If you are a lover of second-hand vintage goods, make sure you check out the Zijlstraat, which is also known for the famous board game Monopoly.
After all that retail therapy, it’s time to have lunch and refuel in one of Harlem’s 200 restaurants and cafes. Consider stopping off at Brownies and Downies, which offers a selection of different lunch options, including salads, sandwiches, and traditional Dutch dishes, or the Jamon Jamon Delicatessen, which offers perhaps the largest selection of sandwiches, both hot and cold, in all of Haarlem.
The Corrie ten Boomhuis Museum
In the afternoon, visit The Corrie ten Boomhuis museum, which is dedicated to the life and legacy of Corrie ten Boom, a Dutch Christian woman who, along with her family, helped hide Jewish people from the Nazis during the Holocaust.
The Museum is located in the house where Corrie and her family lived and operated their “hiding place” during the Second World War.
The Museum provides an in-depth look into the life of Corrie ten Boom and her family, including the history of their home and the events that took place there during the war. Visitors can see the “hiding place” where Jewish people were hidden and other rooms in the house used for various purposes, such as a workshop and a prayer room.
In addition to the historical exhibits, the Museum also features interactive displays, photographs, and personal items belonging to Corrie and her family.
The Museum also serves as a reminder of the Holocaust and the importance of tolerance and humanity. It is a popular destination for school groups and other visitors interested in the history of the Holocaust and the role of the ten Boom family in the resistance.
Explore the hidden hofjes
Another Haarlem attraction not to be missed is the hofjes, a set of 21 hidden gardens dotted around the city. These gardens are surrounded by old almshouses that would have once been where the poor, unmarried, and widowed women would have lived.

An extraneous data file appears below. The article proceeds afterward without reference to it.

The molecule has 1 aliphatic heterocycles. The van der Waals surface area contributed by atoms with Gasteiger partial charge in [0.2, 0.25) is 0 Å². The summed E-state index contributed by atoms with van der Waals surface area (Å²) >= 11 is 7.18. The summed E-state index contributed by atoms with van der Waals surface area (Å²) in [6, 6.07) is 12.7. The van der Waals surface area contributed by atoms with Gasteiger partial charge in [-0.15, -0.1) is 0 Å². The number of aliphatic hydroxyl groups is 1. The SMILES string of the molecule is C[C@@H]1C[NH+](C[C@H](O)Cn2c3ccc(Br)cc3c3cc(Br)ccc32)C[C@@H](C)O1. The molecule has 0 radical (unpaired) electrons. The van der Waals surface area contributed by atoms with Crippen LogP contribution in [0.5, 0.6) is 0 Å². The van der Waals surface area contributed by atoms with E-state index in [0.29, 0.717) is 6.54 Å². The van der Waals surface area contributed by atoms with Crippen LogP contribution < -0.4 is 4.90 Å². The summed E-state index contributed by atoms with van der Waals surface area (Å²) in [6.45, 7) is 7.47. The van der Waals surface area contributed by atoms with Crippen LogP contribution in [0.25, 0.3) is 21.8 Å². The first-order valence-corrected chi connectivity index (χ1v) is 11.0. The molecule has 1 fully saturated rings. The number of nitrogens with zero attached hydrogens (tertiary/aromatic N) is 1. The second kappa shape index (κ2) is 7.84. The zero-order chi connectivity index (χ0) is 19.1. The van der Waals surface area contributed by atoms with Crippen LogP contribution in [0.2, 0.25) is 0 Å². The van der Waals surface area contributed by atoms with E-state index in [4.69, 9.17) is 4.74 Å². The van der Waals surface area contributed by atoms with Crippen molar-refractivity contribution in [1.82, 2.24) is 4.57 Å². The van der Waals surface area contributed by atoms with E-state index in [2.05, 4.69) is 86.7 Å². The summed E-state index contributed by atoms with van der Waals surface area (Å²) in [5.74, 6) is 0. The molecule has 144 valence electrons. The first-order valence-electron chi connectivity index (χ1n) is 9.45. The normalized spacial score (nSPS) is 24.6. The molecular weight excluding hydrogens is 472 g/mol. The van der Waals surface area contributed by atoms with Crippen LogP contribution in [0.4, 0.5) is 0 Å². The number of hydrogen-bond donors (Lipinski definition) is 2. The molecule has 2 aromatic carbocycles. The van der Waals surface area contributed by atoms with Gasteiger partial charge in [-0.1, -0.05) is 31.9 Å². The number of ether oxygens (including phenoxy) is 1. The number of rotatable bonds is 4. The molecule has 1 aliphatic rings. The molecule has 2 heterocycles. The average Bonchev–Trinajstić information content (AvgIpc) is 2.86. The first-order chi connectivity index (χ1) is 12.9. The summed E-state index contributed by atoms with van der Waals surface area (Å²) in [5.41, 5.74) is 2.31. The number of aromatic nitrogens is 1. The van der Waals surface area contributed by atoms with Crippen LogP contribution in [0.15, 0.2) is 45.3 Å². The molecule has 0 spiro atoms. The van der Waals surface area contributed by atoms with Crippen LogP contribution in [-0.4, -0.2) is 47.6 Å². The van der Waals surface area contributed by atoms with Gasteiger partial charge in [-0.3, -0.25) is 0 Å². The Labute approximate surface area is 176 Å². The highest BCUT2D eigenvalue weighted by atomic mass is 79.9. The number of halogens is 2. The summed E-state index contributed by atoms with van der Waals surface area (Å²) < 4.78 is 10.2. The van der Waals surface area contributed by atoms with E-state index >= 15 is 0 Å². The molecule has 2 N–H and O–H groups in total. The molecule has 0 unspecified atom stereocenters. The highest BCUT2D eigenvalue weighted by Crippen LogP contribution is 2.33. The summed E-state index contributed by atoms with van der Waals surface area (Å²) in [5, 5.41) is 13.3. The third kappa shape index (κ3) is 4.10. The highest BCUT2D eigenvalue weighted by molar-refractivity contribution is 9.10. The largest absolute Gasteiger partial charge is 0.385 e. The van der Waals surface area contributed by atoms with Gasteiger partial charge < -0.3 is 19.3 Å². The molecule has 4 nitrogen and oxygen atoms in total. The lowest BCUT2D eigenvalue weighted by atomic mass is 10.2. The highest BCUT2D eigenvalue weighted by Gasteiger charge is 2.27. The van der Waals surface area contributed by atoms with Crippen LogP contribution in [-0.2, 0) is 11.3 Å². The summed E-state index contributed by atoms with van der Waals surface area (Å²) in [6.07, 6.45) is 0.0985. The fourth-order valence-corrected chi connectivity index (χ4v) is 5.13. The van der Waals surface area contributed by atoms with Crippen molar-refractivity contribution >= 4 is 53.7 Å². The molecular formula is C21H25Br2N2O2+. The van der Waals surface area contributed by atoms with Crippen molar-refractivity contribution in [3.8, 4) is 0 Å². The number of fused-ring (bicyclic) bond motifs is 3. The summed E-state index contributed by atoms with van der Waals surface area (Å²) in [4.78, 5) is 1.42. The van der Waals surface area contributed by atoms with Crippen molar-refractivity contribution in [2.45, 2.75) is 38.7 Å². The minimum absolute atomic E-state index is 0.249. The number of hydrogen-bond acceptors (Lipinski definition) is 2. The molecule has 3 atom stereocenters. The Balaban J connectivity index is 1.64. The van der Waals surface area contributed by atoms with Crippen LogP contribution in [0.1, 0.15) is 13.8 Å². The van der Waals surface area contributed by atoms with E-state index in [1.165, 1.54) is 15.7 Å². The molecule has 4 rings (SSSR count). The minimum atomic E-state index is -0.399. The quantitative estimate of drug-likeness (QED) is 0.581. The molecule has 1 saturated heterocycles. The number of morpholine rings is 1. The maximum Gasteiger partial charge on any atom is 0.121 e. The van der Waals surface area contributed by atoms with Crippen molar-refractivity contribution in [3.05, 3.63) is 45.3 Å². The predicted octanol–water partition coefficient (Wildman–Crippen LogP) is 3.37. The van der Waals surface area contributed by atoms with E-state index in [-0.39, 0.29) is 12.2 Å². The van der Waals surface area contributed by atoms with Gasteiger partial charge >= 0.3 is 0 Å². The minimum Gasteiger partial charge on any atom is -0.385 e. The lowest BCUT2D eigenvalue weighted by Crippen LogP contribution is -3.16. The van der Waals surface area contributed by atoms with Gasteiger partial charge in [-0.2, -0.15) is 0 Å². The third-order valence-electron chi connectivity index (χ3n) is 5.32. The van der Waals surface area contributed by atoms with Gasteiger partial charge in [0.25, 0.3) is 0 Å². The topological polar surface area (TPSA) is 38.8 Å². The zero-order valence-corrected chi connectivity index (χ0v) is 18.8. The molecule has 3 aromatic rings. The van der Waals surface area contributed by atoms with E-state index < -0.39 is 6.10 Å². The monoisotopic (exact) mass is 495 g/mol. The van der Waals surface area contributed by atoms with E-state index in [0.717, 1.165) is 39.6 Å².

You can pick up information on the hofjes from the Visitor information centre in Grote Markt. If you only have time to visit one, make sure to visit the Hofje van Bakenes, the oldest example of a hofje in the city, dating back to 1395.
A Traditional Dutch Dinner
After a full day of sightseeing, it’s time to head out for dinner and try some traditional Dutch food such as AVG’tje, which is potato, meat, and vegetables.
Or Hachee, which consists of meat, fish, or poultry, and vegetables stewed into a thick gravy with vinegar, cloves, and laurel leaves. Consider visiting Balletje, a restaurant that prides itself on its traditional cooking.
Afterward, wander the streets for a while to see the unique houses lit up at night before ordering a famous Dutch pancake, often served with a wide variety of sweet and savoury fillings, on offer at one of the many cafes or pancake houses found around the city.
While some may question what to do in Haarlem, it is easy to see from this 2 days in Haarlem itinerary that there is plenty to see. It is, after all, a major city in north Holland and is absolutely charming.
Haarlem’s attractions include some of the best museums in the whole of the Netherlands, well-worn cobble streets, historical buildings, and beautiful squares.
Being so close to Amsterdam, it is also a worthwhile consideration for a twin-city break or even a day trip if the 48 hours in Haarlem itinerary does not fit with the time you have.
Recommended tours in Haarlem
- Private walking tour of Haarlem Old Town
- Food tour of Haarlem
- A boat cruise down the canals of Haarlem
- A day exploring the Tulip Fields
- A private boat tour of Haarlem
- A self guided tour of Haarlem with interactive maps
- Kitesurfing throughout the Netherlands